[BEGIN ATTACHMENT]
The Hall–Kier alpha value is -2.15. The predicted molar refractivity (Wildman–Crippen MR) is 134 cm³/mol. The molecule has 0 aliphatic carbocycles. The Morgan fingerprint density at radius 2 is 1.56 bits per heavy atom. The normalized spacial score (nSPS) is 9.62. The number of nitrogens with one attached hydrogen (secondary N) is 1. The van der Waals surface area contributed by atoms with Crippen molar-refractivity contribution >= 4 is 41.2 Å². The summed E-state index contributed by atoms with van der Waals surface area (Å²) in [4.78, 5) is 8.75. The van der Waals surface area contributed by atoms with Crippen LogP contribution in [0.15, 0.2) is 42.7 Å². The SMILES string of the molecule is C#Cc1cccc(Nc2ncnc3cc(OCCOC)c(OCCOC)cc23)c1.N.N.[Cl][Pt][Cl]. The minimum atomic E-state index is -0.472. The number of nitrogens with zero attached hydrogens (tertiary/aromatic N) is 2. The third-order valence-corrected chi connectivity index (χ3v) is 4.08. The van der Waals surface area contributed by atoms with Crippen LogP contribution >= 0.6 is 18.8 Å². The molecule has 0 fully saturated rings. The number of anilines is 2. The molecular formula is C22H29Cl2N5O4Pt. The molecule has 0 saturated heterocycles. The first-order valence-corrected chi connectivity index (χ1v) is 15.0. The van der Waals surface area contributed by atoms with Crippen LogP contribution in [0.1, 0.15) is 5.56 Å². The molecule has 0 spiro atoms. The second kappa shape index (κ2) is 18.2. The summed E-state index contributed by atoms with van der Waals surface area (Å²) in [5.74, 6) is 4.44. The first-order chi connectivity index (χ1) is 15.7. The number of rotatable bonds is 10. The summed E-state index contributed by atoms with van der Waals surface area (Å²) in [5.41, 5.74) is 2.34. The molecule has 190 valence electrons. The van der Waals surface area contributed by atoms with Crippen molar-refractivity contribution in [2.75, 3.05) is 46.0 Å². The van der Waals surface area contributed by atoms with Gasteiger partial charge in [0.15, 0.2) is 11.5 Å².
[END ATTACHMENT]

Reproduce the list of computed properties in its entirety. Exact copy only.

The Hall–Kier alpha value is -2.15. The predicted molar refractivity (Wildman–Crippen MR) is 134 cm³/mol. The molecule has 0 aliphatic carbocycles. The Morgan fingerprint density at radius 2 is 1.56 bits per heavy atom. The normalized spacial score (nSPS) is 9.62. The number of nitrogens with one attached hydrogen (secondary N) is 1. The van der Waals surface area contributed by atoms with Crippen molar-refractivity contribution >= 4 is 41.2 Å². The summed E-state index contributed by atoms with van der Waals surface area (Å²) in [4.78, 5) is 8.75. The van der Waals surface area contributed by atoms with Crippen LogP contribution in [0.15, 0.2) is 42.7 Å². The SMILES string of the molecule is C#Cc1cccc(Nc2ncnc3cc(OCCOC)c(OCCOC)cc23)c1.N.N.[Cl][Pt][Cl]. The minimum atomic E-state index is -0.472. The number of nitrogens with zero attached hydrogens (tertiary/aromatic N) is 2. The third-order valence-corrected chi connectivity index (χ3v) is 4.08. The van der Waals surface area contributed by atoms with Crippen LogP contribution >= 0.6 is 18.8 Å². The molecule has 0 fully saturated rings. The number of anilines is 2. The molecular formula is C22H29Cl2N5O4Pt. The molecule has 0 saturated heterocycles. The first-order valence-corrected chi connectivity index (χ1v) is 15.0. The van der Waals surface area contributed by atoms with Crippen LogP contribution in [0.1, 0.15) is 5.56 Å². The molecule has 0 spiro atoms. The second kappa shape index (κ2) is 18.2. The summed E-state index contributed by atoms with van der Waals surface area (Å²) in [5.74, 6) is 4.44. The first-order chi connectivity index (χ1) is 15.7. The number of rotatable bonds is 10. The summed E-state index contributed by atoms with van der Waals surface area (Å²) in [5.41, 5.74) is 2.34. The molecule has 190 valence electrons. The van der Waals surface area contributed by atoms with Crippen molar-refractivity contribution in [2.75, 3.05) is 46.0 Å². The van der Waals surface area contributed by atoms with Gasteiger partial charge in [0.15, 0.2) is 11.5 Å².